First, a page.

United States Holocaust Memorial Museum
The Nazi Olympics: Berlin 1936
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August 1936
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The last of 3,000 runners who carried the Olympic torch from Olympia, Greece, arrives in the Lustgarten in Berlin to light the Olympic Flame and start the 11th Summer Olympic Games.
The last of 3,000 runners who carried the Olympic torch from Olympia, Greece, arrives in the Lustgarten in Berlin to light the Olympic Flame and start the 11th Summer Olympic Games.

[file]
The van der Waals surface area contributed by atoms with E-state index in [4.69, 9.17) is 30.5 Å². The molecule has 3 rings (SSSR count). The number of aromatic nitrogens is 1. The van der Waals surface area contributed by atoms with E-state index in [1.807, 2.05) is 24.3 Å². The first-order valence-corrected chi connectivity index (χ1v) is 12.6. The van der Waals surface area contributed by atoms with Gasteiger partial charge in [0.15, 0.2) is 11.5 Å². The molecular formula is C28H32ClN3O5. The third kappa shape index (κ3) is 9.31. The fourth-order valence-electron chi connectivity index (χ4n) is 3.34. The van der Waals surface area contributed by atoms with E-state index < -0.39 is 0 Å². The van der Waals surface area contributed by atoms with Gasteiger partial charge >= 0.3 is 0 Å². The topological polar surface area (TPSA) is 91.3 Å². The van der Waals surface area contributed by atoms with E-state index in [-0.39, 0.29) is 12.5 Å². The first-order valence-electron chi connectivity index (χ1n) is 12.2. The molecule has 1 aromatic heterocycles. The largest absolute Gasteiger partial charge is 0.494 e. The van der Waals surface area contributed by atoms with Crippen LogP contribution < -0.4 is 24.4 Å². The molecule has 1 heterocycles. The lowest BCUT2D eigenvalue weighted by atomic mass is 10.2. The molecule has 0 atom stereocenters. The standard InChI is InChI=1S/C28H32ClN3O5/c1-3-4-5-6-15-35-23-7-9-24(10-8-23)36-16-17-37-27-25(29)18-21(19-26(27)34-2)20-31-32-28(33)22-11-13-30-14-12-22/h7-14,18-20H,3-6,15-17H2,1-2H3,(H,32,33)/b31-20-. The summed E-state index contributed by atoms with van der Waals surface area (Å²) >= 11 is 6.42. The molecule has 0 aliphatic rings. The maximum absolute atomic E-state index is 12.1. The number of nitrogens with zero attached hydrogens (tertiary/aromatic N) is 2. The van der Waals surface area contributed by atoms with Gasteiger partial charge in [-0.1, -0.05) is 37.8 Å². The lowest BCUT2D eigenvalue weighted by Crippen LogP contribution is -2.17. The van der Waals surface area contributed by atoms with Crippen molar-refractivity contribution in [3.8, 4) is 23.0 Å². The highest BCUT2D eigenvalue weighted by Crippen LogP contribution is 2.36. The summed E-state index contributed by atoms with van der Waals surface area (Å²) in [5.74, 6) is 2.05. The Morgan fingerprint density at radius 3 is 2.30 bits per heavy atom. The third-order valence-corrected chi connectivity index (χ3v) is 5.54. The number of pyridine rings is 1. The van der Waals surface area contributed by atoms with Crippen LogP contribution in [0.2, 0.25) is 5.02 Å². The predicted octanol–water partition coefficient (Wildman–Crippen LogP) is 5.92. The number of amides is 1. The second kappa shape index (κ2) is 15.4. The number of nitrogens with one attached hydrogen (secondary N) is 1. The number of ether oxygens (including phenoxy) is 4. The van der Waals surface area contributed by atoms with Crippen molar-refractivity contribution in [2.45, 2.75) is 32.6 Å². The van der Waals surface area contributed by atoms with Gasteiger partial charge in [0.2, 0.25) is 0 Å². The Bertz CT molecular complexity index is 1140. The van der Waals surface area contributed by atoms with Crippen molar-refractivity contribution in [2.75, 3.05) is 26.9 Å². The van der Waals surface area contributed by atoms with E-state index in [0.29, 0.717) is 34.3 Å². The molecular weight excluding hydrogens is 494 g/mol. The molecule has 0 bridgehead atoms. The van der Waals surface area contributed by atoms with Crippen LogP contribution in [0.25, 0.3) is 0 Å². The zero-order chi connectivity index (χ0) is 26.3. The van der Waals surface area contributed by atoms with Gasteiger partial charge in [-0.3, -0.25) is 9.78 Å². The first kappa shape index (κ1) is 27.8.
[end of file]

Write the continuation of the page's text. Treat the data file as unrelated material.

—USHMM #21674/Bettmann/CORBIS
For two weeks in August 1936, Adolf Hitler's Nazi dictatorship camouflaged its racist, militaristic character while hosting the Summer Olympics. Minimizing its antisemitic agenda and plans for territorial expansion, the regime exploited the Games to impress many foreign spectators and journalists with an image of a peaceful, tolerant Germany. Having rejected a proposed boycott of the 1936 Olympics, the United States and other western democracies missed the opportunity to take a stand that contemporary observers claimed might have restrained Hitler and bolstered international resistance to Nazi tyranny. After the Olympics, Germany's expansionism and the persecution of Jews and other "enemies of the state" accelerated, culminating in World War II and the Holocaust.

The Museum’s exhibitions are supported by the Lester Robbins and Sheila Johnson Robbins Traveling and Special Exhibitions Fund, established in 1990.

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